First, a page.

The market has not given investors with cash on the sidelines many opportunities to buy on the dips over the past three months, as stocks have rallied almost immediately off any pullback. Oil prices had their biggest drop in two months on Wednesday, and oil-related stocks had significant selloffs, continuing weakness in the sector over the past few trading sessions. The long-term environment remains positive for the oil sector given the reflationary measures of the Federal Reserve, which could easily overshoot and ignite inflation. In addition, any measures that might depress the price of oil, such as the release of strategic reserves or the recently announced moves by Saudi Arabia, are likely to be temporary and should cease shortly after the election. I believe the current pullback provides a decent opportunity to put cash to work in some exploration-and-production names with reasonable valuations and great growth prospects. Here are two companies that I like at current levels.
Gulfport Energy (GPOR) has oil- and natural gas-producing properties in the Louisiana Gulf Coast, in west Texas in the Permian Basin, and in west Colorado in the Niobrara Formation. It is also active in Alberta, Thailand and the Utica Shale.
Four reasons GPOR is undervalued at $30 a share:
- The stock was upgraded to Buy earlier in week by Global Hunter Securities (an analyst firm I respect in the oil and oil services sector) and given a $42 price target. Credit Suisse also has an Outperform rating and the same price target.
- The company is on track to book better-than-expected revenue growth north of 20% in 2012, and analysts expect more than a 30% sales increase in 2013.
- Although exploration in its Utica shale properties is in the early stages, initial results are encouraging. The company is ramping up production judiciously.
- The company has consistently raised production from around 1600 barrels of oil equivalent per day in 2005 to an estimated 8200 BOE/D in 2012. It has also slowly raised the oil & liquids portion of production, which now stands at approximately 95%.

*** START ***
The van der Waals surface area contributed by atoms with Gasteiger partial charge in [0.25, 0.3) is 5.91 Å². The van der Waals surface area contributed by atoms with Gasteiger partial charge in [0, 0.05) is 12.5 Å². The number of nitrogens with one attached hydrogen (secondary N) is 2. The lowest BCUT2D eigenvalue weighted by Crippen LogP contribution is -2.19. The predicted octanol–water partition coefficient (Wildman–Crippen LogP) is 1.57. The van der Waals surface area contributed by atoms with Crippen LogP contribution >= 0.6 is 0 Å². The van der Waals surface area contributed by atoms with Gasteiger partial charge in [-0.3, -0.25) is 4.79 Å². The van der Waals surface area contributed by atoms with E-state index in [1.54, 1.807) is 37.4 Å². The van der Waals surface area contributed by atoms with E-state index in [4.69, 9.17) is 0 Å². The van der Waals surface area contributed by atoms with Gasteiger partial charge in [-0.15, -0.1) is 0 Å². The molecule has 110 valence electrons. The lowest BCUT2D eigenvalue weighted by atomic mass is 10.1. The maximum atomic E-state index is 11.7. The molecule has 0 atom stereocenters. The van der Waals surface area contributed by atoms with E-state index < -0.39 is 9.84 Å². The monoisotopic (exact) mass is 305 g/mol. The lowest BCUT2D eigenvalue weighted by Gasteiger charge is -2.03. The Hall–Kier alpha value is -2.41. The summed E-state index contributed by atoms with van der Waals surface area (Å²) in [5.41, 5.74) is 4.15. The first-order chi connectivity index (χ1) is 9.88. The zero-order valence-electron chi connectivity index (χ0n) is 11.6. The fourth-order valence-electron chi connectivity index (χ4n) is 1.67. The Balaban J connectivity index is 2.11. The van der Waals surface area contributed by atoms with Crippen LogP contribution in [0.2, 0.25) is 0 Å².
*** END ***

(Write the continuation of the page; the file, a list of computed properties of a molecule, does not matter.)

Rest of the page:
Kodiak Oil & Gas (KOG) is an E&P company whose main oil and natural gas reserves and operations are primarily concentrated in the Williston Basin of North Dakota and Montana, and the Green River Basin of Wyoming and Colorado.
Four reasons KOG is solid growth play at around $9 a share:
- Production and revenue are exploding at this mid-cap E&P concern. The company is on track to quadruple sales year over year to more than $460 million in 2012. Analysts expect more than $800 million in revenue for 2013.
- Very few E&P firms have grown production as much as Kodiak. It produced around 600 BOE/D in 2009. In its latest quarter, it was producing more than 12,500 BOE/D.
- This production is flowing through to the bottom line. Kodiak has grown its operating cash flow by a factor of 12 in the last three years.
- Given its market capitalization of just over $3 billion and its valuable acreage, I would not be shocked to see KOG as a buyout candidate. In addition, the continued build out of pipelines in key shale regions over the coming years should have positive impacts on Kodiak's margins.